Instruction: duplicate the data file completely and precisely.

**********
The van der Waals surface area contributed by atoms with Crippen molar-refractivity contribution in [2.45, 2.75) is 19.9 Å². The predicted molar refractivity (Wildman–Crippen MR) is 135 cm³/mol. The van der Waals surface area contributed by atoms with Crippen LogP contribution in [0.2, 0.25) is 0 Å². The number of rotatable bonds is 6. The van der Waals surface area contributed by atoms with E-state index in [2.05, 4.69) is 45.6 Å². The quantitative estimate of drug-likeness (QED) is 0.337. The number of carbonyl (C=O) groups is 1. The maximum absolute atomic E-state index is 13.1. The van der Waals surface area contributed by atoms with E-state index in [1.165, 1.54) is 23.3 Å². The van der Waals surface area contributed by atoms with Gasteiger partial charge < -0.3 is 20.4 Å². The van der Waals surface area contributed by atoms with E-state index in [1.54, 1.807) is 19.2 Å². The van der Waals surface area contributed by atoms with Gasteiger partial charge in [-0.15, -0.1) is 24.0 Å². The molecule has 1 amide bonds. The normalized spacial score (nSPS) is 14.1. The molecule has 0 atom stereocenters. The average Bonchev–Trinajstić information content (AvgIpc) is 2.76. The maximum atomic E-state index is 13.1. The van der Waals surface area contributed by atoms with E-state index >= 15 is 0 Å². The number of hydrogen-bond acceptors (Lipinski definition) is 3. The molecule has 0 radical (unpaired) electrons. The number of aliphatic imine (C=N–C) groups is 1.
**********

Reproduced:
The van der Waals surface area contributed by atoms with Crippen molar-refractivity contribution in [2.45, 2.75) is 19.9 Å². The predicted molar refractivity (Wildman–Crippen MR) is 135 cm³/mol. The van der Waals surface area contributed by atoms with Crippen LogP contribution in [0.2, 0.25) is 0 Å². The number of rotatable bonds is 6. The van der Waals surface area contributed by atoms with E-state index in [2.05, 4.69) is 45.6 Å². The quantitative estimate of drug-likeness (QED) is 0.337. The number of carbonyl (C=O) groups is 1. The maximum absolute atomic E-state index is 13.1. The van der Waals surface area contributed by atoms with E-state index in [1.165, 1.54) is 23.3 Å². The van der Waals surface area contributed by atoms with Gasteiger partial charge < -0.3 is 20.4 Å². The van der Waals surface area contributed by atoms with E-state index in [1.54, 1.807) is 19.2 Å². The van der Waals surface area contributed by atoms with Gasteiger partial charge in [-0.15, -0.1) is 24.0 Å². The molecule has 1 amide bonds. The normalized spacial score (nSPS) is 14.1. The molecule has 0 atom stereocenters. The average Bonchev–Trinajstić information content (AvgIpc) is 2.76. The maximum atomic E-state index is 13.1. The van der Waals surface area contributed by atoms with E-state index >= 15 is 0 Å². The number of hydrogen-bond acceptors (Lipinski definition) is 3. The molecule has 0 radical (unpaired) electrons. The number of aliphatic imine (C=N–C) groups is 1.